Caldwell Journal, November 1, 1883.

The Oklahoma building, which was occupied by Payne and the War Chief, was moved yesterday to Rudolf & Howard's coal yard, to be used by them for an office. The building was sold at auction a short time ago to satisfy a mortgage. The material of the printing office is stored away in Musgrove's wareroom, and it will also be sold at mortgage sale in a short time. Geuda Herald.

Winfield Courier, November 8, 1883.

UDALL. One of Cowley's Thriving Little Towns.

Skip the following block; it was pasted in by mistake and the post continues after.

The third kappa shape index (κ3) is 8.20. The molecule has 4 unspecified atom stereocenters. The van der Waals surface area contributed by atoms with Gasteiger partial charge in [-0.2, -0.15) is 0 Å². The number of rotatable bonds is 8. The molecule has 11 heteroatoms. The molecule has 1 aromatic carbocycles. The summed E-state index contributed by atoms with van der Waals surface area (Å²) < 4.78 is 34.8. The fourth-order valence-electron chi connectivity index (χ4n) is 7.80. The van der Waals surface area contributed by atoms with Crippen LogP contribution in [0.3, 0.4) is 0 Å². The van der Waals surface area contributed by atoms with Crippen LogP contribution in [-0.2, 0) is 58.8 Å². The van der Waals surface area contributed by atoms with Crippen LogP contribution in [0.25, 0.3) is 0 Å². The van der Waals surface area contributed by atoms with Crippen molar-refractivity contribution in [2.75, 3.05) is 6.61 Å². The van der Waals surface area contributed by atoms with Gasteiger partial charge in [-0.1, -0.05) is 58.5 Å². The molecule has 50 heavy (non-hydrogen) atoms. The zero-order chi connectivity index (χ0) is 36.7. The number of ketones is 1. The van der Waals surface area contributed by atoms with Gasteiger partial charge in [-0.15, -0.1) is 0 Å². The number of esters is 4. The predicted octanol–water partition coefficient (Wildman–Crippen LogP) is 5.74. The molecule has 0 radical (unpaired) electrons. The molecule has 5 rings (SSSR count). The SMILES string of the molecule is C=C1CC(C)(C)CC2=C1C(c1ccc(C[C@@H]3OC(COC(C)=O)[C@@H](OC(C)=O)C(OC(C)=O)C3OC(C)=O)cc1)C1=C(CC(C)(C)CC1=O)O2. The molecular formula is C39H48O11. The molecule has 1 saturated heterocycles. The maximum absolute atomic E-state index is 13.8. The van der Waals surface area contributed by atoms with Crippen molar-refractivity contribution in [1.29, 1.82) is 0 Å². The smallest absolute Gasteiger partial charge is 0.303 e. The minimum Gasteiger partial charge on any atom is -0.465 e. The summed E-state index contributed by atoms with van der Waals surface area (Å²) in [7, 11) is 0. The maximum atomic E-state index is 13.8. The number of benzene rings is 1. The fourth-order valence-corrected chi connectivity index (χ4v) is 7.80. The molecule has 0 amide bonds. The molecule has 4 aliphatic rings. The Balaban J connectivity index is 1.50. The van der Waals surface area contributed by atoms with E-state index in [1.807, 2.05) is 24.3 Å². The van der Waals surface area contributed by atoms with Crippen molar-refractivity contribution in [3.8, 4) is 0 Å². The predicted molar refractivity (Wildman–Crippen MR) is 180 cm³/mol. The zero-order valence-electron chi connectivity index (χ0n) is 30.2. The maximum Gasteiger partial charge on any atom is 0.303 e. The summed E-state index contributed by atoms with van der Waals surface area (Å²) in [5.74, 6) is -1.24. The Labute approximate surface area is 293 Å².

Last Friday the COURIER reporter visited the little town of Udall, thirteen miles north of Winfield on the A. T. & S. F. railroad. Having never visited the place before, we were surprised at the improvement and amount of business being done. The town was laid out the spring of 1881 by a town company composed of P. W. Smith, James T. Dale, Geo. A. Jennett, Jas. Chenoweth, Jas. H. Bullene, and Jas. Napier. With the exception of Mr. Bullene, all the members of the town company were farmers and residents of the vicinity. The land on which the town was laid out (40 acres) was purchased of P. W. Smith. Since that time three additions have been added to the original plattwo by E. L. Moffitt and two by Lewis Fitzsimmons. From the commencement the infant town had an opponent in the Santa Fe railroad. They were not given a depot sidetrack or conveniences of any kind. The station was merely a platform alongside the track. In spite of this, the projectors went to work with a will. Every encouragement was offered to persons desiring to locate. Members of the town company put up buildings and soon the few new and scattered houses grew into a prosperous little town. Then began the struggle for a depot and sidetrack, and through the able assistance of Senator Hackney, these things were soon forthcoming. Today the tracks are lined with coal and grain cars and the railroad company is doing a better business than at any station between Winfield and Wichita. There are still many things that the railroad company should do for the town. They need stock yards properly equipped with water and scales and improvements about the depot. The town now has upwards of fifty buildings. Several large new stores are going up. The businesses of the town are well represented. There are four general merchandising stores, two hotels, two hardware stores, two coal yards, one lumber yard, one harness shop, one tin shop, four physicians, one land office, five grain dealers, one barber shop, one restaurant, a millinery store, a photograph gallery, a billiard hall, and a livery stable. The congregationalist are erecting a neat church at a cost of $2,000. The Baptist are also putting up a church building. The school interests of the town are well looked after. They have a large building with two well furnished rooms. The school is graded and is under the charge of Prof. Campf, with Miss Knickerbocker as assistant. One of the best men for the town is W. B. Norman. He has charge of the town company's interests and is doing a land and loan business. He has clear business ideas, a wide acquaintance, and exerts every influence that can be brought to bear in favor of Udall. The town is surrounded by a splendid scope of country and the rich valley of the Walnut and Arkansas are tributaries to it. With such advantages it cannot fail to be a good business point.